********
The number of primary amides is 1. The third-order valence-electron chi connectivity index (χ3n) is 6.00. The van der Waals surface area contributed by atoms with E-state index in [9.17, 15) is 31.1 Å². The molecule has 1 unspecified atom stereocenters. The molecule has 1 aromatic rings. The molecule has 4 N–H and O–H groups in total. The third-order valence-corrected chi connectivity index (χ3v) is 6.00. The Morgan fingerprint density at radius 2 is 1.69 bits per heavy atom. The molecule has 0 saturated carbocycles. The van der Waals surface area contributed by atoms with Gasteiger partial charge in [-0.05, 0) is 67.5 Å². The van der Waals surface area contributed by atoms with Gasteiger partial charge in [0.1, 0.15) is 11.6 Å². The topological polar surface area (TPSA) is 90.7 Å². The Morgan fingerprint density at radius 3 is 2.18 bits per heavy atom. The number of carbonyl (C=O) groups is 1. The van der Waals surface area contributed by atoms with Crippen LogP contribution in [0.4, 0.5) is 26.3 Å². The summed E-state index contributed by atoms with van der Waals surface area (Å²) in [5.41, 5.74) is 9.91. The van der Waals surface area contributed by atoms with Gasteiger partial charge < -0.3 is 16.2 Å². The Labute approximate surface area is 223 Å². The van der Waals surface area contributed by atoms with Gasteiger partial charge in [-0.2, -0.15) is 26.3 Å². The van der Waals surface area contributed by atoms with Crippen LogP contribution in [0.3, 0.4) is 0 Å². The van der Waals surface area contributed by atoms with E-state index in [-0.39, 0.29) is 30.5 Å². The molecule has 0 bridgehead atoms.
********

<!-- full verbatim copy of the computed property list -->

The number of primary amides is 1. The third-order valence-electron chi connectivity index (χ3n) is 6.00. The van der Waals surface area contributed by atoms with E-state index in [9.17, 15) is 31.1 Å². The molecule has 1 unspecified atom stereocenters. The molecule has 1 aromatic rings. The molecule has 4 N–H and O–H groups in total. The third-order valence-corrected chi connectivity index (χ3v) is 6.00. The Morgan fingerprint density at radius 2 is 1.69 bits per heavy atom. The molecule has 0 saturated carbocycles. The van der Waals surface area contributed by atoms with Gasteiger partial charge in [-0.05, 0) is 67.5 Å². The van der Waals surface area contributed by atoms with Gasteiger partial charge in [0.1, 0.15) is 11.6 Å². The topological polar surface area (TPSA) is 90.7 Å². The Morgan fingerprint density at radius 3 is 2.18 bits per heavy atom. The number of carbonyl (C=O) groups is 1. The van der Waals surface area contributed by atoms with Crippen LogP contribution in [0.4, 0.5) is 26.3 Å². The summed E-state index contributed by atoms with van der Waals surface area (Å²) in [5.41, 5.74) is 9.91. The van der Waals surface area contributed by atoms with Gasteiger partial charge < -0.3 is 16.2 Å². The Labute approximate surface area is 223 Å². The van der Waals surface area contributed by atoms with Gasteiger partial charge in [-0.2, -0.15) is 26.3 Å². The van der Waals surface area contributed by atoms with Crippen LogP contribution in [0.3, 0.4) is 0 Å². The van der Waals surface area contributed by atoms with E-state index in [-0.39, 0.29) is 30.5 Å². The molecule has 0 bridgehead atoms.